Biden also has decided to extend tariffs on solar panels and their component parts, which were due to expire this year. In theory, those tariffs promote domestic manufacturing. In reality, they have cost more than 62,000 jobs in the four-plus years since Trump first implemented them by sharply cutting the number of solar panels available for installation and service, according to the Solar Energy Industries Association.”

“Trade and labor policies should not be worker-centric or consumer-centric. They should be market-centric, because trade and labor are both parts of a market system that benefits Americans as workers and consumers.”

Biden’s Party Is Still Boosting Those ‘MAGA Republicans’ the President Warned Us About

“The ads may have taken different tacks, but all have the same emphasis: presenting moderate Republican candidates as less appealing to the party’s base. If Republican primary voters choose candidates further from the mainstream, then Democrats hope to have an easier time beating them in the general election. By now this is a familiar pattern: In states from Maryland to Pennsylvania to Michigan, Democrats have collectively spent tens of millions on ads painting Republican candidates as “too conservative” or “handpicked by Trump.”

It’s a bad idea in any context, but the tactic looks especially craven in light of President Joe Biden’s speech in Philadelphia earlier this month.

From Independence Hall, Biden warned that “Donald Trump and the MAGA Republicans represent an extremism that threatens the very foundations of our republic.” He said they “promote authoritarian leaders,” “fan the flames of political violence,” and are “committed…to destroying American democracy.” Opposing these forces constituted “a battle for the soul of this nation.”

But Biden’s warning rings hollow while his party is spending a fortune propping up MAGA Republican candidates, hoping to make them just electable enough for primary voters but not quite electable enough for the general public. It’s a considerable gamble that could easily backfire.”

Why Won’t the Biden Administration Join Gorsuch in Seeking To Overrule These Racist SCOTUS Precedents?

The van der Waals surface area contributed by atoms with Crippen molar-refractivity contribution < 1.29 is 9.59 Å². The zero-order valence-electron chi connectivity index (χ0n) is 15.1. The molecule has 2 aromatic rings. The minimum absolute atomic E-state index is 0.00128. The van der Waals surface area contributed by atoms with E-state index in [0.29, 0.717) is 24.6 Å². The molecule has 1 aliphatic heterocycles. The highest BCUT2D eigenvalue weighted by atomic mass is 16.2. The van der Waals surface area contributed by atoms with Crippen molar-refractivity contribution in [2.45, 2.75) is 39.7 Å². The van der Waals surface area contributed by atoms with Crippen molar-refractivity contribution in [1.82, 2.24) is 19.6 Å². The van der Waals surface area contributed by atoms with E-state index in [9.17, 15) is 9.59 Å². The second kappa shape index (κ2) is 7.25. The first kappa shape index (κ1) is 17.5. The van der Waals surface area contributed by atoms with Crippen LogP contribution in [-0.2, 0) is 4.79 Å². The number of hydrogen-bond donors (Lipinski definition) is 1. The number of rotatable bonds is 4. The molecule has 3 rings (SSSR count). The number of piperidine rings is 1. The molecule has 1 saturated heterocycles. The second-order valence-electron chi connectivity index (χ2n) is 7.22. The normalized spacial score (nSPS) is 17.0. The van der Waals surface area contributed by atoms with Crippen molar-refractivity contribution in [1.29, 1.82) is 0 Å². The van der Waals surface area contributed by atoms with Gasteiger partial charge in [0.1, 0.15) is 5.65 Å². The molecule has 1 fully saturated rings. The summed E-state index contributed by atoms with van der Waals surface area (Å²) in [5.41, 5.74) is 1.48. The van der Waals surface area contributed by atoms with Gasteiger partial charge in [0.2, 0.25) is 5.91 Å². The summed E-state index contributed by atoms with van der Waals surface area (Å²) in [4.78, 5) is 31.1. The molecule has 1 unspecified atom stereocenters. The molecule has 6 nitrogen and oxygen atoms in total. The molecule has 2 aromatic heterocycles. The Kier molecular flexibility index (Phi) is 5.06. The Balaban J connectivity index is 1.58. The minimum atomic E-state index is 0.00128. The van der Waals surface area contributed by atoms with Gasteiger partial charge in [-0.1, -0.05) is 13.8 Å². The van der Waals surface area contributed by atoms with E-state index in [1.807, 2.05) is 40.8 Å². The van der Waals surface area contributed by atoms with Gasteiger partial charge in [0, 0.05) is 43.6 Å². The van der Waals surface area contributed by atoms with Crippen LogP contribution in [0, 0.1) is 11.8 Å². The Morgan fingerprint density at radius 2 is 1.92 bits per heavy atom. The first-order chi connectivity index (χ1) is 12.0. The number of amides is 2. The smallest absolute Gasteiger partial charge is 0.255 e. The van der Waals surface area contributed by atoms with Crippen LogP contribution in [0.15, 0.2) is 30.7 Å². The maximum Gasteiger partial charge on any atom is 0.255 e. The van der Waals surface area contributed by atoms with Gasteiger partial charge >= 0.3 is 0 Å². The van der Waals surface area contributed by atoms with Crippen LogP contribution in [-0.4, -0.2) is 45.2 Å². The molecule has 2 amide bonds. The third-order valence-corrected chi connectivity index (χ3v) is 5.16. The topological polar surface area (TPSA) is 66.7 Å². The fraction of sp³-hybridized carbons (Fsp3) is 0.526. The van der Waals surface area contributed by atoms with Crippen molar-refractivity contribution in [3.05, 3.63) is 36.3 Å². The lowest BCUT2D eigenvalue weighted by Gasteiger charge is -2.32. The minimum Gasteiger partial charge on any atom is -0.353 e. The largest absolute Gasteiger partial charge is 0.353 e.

“Between 1901 and 1904, the U.S. Supreme Court decided a series of cases, collectively known as the Insular Cases, which asked whether the Constitution should fully apply to the residents of Puerto Rico and other territories recently acquired by the U.S. after its victory in the Spanish-American War. The Court held that the Constitution did not fully apply in those U.S.-held territories.
The Insular Cases have been severely criticized—then and now—for being the product of racist and imperialist thinking. The legal scholar Walter F. Pratt Jr., author of The Insular Cases: The Role of the Judiciary in American Expansionism, described the legal arguments involved as “largely racially motivated,” since the Court effectively held that “the people of the new territories were unfit to become citizens.”

A similar criticism of the Insular Cases was recently voiced by Justice Neil Gorsuch, who argued that “the Insular Cases have no foundation in the Constitution and rest instead on racial stereotypes. They deserve no place in our law.””

“Gorsuch also added his voice to those calling for the Insular Cases to be wiped off the books. “The time has come to recognize that the Insular Cases rest on a rotten foundation,” Gorsuch wrote. “And I hope the day comes soon when the Court squarely overrules them.”

Alas, the Department of Justice under President Joe Biden apparently sees things differently. As The Washington Post’s Robert Barnes recently reported, “the Biden administration told the Supreme Court Monday that it should not take up a case [Fitisemanu v. United States] about citizenship rights for American Samoa even though advocates say it would give justices a chance to upend a series of century-old precedents that have been roundly denounced as racist.””